As well as the large tree-house-style restaurant, the Sanctuary has a small shop, a spa offering Balinese body wraps and pineapple scrubs, a plunge pool and a herbal steam room built into the rocks. Incense floats on the breeze and people drift between yoga and meditation classes or laze around in hammocks sipping fresh fruit smoothies.
If you have to up the ante – to add some oomph to your Om – there’s elephant trekking, jet-skiing and cooking classes, along with diving and snorkelling in the Ang Thong marine national park. Many of the Sanctuary’s guests drift in and out of the retreat, interspersing its serenity with the buzz of Hat Rin or less commercial local bars nearby.
Some come just for the yoga, which is held three times a day in a large hall in the jungle, others to gorge on seafood or healthy veggie dishes, tucking into the likes of Thai spinach salad with peanut coconut sauce, or pad pak sai met ma muang (stir fried vegetables with cashew nuts and chilli).
Give it time to settle and there’s kayaking, snorkelling and hikes up to the lookout, not to mention a well-stocked library and workshops on every complementary therapy under the sun. They’re balm for the party animals, who slip away from the Sanctuary to cane it under a full moon before returning for rest and recovery.
To one side, in its own enclave, is the wellness centre – a separate home for the cleansing programmes. Run by a man called Moon, for whom fasting is a way of life, the detoxes range from one to seven days, with milder juice fasts and specific liver-cleansing regimes.
I opt for the three-day cleanse, feeling a little nervous about its psychological and physical effects. Moon tells me to eat nothing but raw fruit and vegetables for two days in order to prepare my body. After that only a coconut, clay and psyllium juice will pass my lips during the fast.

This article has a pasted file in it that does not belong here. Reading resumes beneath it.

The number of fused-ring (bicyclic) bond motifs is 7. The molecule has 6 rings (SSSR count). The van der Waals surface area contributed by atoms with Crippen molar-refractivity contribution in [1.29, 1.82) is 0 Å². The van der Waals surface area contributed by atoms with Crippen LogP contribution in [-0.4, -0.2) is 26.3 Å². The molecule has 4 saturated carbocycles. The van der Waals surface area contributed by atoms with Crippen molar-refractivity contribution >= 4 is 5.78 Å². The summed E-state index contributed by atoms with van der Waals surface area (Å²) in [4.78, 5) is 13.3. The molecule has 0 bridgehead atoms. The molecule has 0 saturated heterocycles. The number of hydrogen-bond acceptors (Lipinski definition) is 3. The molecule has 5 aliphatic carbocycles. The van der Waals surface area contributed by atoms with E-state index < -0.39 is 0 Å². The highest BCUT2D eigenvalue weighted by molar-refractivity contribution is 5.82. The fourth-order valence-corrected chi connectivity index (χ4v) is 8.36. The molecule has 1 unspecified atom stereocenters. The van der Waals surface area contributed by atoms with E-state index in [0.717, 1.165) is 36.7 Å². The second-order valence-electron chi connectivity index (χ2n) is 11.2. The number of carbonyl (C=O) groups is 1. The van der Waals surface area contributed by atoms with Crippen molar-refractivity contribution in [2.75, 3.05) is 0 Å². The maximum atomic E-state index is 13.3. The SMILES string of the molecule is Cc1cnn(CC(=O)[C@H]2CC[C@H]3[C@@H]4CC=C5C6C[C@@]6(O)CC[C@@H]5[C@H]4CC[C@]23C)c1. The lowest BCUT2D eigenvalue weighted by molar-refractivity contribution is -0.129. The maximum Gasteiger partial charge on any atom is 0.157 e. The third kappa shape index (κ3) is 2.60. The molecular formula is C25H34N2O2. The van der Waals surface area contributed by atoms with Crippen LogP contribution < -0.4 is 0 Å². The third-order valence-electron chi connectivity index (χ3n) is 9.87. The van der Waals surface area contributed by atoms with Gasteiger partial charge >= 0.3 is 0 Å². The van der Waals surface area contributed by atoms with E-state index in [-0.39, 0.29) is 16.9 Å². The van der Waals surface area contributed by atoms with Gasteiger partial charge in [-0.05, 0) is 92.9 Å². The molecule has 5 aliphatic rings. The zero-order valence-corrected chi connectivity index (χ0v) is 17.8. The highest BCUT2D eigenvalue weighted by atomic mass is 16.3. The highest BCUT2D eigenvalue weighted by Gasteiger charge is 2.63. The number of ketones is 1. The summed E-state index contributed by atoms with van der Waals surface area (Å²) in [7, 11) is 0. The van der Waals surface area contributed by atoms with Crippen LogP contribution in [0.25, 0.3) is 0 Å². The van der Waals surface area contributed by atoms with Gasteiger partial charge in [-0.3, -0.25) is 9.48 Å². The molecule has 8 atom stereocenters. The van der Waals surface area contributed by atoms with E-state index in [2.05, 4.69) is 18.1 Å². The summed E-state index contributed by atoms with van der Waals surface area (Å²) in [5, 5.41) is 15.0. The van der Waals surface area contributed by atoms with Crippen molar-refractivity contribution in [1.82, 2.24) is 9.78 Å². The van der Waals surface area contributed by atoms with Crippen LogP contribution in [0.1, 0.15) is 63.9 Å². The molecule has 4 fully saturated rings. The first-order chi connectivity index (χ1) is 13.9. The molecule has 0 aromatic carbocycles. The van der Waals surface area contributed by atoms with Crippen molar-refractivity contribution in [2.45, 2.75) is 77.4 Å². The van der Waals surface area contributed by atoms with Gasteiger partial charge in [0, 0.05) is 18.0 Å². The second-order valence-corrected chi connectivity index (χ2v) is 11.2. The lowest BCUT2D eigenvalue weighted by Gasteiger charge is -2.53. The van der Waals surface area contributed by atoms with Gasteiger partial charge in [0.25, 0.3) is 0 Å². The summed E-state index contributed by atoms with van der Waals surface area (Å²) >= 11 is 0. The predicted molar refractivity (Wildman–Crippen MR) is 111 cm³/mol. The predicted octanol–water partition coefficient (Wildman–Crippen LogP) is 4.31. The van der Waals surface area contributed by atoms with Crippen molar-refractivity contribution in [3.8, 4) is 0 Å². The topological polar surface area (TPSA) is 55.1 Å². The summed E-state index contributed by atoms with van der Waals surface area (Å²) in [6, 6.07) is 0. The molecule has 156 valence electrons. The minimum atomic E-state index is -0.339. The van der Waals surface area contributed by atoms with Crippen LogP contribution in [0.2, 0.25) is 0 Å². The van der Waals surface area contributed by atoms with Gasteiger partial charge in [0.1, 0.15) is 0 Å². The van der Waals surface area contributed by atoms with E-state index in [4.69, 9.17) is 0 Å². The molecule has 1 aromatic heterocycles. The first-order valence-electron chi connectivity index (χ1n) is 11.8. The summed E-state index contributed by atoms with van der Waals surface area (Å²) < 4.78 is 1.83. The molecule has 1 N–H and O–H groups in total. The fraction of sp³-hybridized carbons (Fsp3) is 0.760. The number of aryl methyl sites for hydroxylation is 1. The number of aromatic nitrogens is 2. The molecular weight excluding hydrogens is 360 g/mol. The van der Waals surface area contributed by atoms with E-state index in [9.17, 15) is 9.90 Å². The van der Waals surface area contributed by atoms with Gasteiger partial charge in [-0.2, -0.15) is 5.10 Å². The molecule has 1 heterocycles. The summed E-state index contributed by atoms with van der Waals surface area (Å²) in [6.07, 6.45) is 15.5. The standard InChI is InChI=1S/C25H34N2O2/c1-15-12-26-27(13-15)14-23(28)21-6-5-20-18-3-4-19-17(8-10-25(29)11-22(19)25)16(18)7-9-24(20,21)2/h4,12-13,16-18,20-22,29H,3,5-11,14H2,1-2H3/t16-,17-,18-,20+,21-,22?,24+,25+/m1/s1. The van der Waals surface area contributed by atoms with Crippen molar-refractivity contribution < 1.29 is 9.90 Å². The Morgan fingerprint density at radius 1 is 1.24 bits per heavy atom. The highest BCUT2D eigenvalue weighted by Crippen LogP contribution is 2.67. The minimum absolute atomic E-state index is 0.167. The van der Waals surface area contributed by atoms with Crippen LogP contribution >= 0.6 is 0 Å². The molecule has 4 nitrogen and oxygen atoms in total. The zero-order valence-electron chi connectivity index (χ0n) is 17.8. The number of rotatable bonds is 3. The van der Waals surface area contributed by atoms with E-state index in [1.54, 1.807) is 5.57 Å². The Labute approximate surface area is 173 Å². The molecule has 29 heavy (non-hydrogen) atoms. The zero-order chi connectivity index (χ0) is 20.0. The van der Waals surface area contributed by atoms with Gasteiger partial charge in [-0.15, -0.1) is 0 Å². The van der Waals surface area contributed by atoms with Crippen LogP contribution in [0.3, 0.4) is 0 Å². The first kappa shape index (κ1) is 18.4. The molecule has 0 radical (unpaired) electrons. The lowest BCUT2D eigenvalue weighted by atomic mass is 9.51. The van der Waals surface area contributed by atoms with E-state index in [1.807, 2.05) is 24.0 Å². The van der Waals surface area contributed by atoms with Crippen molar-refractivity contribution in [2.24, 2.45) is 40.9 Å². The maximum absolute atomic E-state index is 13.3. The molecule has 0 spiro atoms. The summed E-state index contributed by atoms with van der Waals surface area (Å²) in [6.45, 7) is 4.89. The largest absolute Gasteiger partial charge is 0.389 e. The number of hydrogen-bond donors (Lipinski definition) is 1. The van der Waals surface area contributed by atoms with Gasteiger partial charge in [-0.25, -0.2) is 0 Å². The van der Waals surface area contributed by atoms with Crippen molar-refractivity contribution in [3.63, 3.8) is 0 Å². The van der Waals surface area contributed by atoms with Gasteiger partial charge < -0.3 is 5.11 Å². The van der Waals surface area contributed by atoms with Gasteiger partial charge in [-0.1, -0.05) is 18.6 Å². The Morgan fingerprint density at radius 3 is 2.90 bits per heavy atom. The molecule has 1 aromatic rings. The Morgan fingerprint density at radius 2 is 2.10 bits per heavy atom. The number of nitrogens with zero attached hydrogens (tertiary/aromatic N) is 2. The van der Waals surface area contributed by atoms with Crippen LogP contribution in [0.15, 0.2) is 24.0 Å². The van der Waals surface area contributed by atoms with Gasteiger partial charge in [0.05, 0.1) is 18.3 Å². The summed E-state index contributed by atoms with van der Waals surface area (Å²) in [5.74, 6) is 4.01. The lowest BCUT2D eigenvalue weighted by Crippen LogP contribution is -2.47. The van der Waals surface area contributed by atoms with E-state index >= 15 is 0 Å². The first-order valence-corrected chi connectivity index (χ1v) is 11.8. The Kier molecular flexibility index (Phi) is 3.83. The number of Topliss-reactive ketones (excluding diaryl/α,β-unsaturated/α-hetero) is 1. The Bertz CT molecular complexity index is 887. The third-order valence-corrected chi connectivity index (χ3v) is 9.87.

Considering the Sanctuary serves some of the best vegetarian food this side of California, it feels sadistic in the extreme. Moon tells me my body will thank me when it’s all over, while I remind myself that Dolly Parton wrote some of her best songs while fasting. So maybe some good will come of it.
I cast a wistful glance in the direction of the cake cabinet and sulk off to my salad. The cleanse is not for the fainthearted, and it’s a good idea to eat healthily beforehand and get in the right frame of mind, but I was amazed how good I felt after.
Back on solids, and the days pass in a haze of extended mealtimes, chats about life, and swims in the ocean. I make the most of the morning yoga, experience one of the best massages of my life, and leave feeling stronger, happier and more relaxed than I have in a long time.
As well as the Sanctuary, there are a number of smaller-scale resorts, both in Hat Thian and Hat Yuan, that serve phenomenal Thai and Western food. Most also have cheap beach huts to rent. My favourite is the Bamboo Hut, an open-air restaurant with a smattering of bungalows perched on top of the rocks between the beaches. It does a mind-blowing tofu cheeseburger and the best chocolate coconut muffin you’ll ever taste. Fasters need not apply.